The cancellation of "all operations and tours" for 2010 is unwelcome news -- not that they'd ever tour the states, cheap bastards -- but with Nos Chants Perdus, their fifth full-length in five years, Rome has certainly earned a cache of goodwill from at least one listener. Setting aside such dour news, let's perk up our spirits with a hop, skip and jump through this dour, thus comforting, rewarding, album.
A whistle caught in a panoply of sound, tumbling water, trembling thunder, the splash of rain upon the old stone road, L'Homme Révolté walks. Les Deracines bring a horizon of apocalyptic folk closer, lush with sadness and that whistle, yet the vocal at 1:40 pitches up, a fleeting glimpse at contentment. A repeating trope, aided by parallel measures, the internal tug-of-war with which we all must deal, and find lying out of range of our fingernails.
Le Chatiment du Traitre, listen.
Next, the slow, sparse sound of passing people and pediments, the sacred and the profane of which we all are complicit, enunciated in the violin hiding behind the curtain. Each of us is L'Assassin. Let's go find a balm, however temporary. The circular chords of Le Vertige du Vide indeed dizzy, dazzle until the respite of Les Exigences de la Foi's keyboard & spoken word intermezzo.
The sound of La Commune reflects the word's rich, historical meaning through dark French chanson à la Jacques Brel, a street song strong with a bass backbone, tendons & sinews, and we all swing around, and we all sing about/my detachment, my banishment, my vagrancy, while Sous la Dague melds the last album's transcendent We Who Fell In Love With the Sea with Vittorio Vandelli-esque fretwork, topped with a wisp of Zeppelin's No Quarter.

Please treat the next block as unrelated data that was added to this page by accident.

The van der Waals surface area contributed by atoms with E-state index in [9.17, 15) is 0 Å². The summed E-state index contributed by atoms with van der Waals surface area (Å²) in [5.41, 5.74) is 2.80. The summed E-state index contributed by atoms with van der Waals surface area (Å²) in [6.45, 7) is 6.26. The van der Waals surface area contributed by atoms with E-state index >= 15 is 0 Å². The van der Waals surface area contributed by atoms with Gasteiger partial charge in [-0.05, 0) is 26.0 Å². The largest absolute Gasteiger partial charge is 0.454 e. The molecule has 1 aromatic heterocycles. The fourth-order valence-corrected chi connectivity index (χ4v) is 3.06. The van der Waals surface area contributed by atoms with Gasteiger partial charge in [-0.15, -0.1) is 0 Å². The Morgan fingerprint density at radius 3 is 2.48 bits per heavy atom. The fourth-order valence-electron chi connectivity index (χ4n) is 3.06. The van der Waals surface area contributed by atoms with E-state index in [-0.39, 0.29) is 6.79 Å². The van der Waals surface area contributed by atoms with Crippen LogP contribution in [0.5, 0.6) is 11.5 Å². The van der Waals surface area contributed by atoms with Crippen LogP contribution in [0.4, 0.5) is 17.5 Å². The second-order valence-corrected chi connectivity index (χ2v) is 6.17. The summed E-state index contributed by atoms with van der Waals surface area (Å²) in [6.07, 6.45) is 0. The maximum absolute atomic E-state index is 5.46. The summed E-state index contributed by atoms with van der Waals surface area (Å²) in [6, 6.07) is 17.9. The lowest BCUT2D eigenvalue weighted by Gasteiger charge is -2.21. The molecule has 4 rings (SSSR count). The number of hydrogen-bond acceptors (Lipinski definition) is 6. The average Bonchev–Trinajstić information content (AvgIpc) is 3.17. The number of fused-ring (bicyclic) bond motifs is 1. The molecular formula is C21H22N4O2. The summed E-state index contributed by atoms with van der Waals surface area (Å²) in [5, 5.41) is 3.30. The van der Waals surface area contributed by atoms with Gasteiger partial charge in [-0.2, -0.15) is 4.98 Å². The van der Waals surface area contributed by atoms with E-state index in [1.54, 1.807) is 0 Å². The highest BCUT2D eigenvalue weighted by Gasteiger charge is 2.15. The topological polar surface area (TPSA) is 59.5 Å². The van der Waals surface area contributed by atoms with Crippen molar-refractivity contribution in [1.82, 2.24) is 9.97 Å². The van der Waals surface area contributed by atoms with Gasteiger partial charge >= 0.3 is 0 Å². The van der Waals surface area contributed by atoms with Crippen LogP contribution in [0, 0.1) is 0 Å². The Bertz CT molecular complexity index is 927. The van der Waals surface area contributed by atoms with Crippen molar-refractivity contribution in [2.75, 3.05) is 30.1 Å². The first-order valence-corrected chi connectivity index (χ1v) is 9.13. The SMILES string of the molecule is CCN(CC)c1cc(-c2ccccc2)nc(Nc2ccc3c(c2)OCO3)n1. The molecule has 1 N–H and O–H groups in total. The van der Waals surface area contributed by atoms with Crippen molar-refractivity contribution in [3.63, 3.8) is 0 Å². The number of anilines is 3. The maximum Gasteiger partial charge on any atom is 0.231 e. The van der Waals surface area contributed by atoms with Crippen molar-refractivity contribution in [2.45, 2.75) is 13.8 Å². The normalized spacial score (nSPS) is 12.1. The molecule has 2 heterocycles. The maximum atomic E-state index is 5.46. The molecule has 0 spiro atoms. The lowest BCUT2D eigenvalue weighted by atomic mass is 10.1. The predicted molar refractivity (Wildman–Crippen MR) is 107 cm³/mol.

Percussion slaps swell around Les Iles Noires waltzy, hypnotic shamble that, in time, turns down an alley of electric echoes crawling through the spaces between black and white keys, Un Adieu à la Folie. In gathering the previous four tracks, for example, one hears the overarching theme tying all twelve together, yet always through natural changes in posture, in timbre, in overt and implied hooks, a brittle dignity. The tack moves again with La Rose et La Hache, the voice declaring I never wanted you that much in a verse flush with weeping and thefts and jail, quickly becoming I never wanted you so much then back again and once more, carried away on a sweeping accordion flourish.
The quiet contentment of album closer Chansons de Geste is striking. Consider the source of the song's title: tales of dashing knights the calibre of Roland and, later in the Crusade Cycle, First Crusade hero Godfrey de Bouillon. Establishment icons, as it were. Weighty stuff, but is not each of us on our own road, however small -- certainly vast to us -- sans horse, bridle and sword, bien sûr: hide yourself in mourning, in countries far/among the snake-mouthed mothers of snow/hide yourself in mourning, on oceans wide/14 blades, 400 blows. In our own individual way, we all try to raise hell, whistling as we (pretend to) rebel, whistling while we work at locating that contentment amidst the omnipresent spectacle. Most of us fail.
Shifting further and further away from their martial roots, Jerome Reuter and Patrick Damiani have presented their darkest, most acoustic work to date, a work beyond forced strokes of matte black. The spirit of a strangely welcoming existentialism, alongside the shared sonic aesthetic of a Tom Waits, a Nick Cave, a Sonne Hagal, a Léo Ferré, runs through this Luxembourgeois duo who gift another wonderfully lugubrious album.
Another day, on a quiet road, on a safer shore
Serve no one, blame no one, awaiting the fall
This sign means you, this sign means all
Sounds nice. Good luck.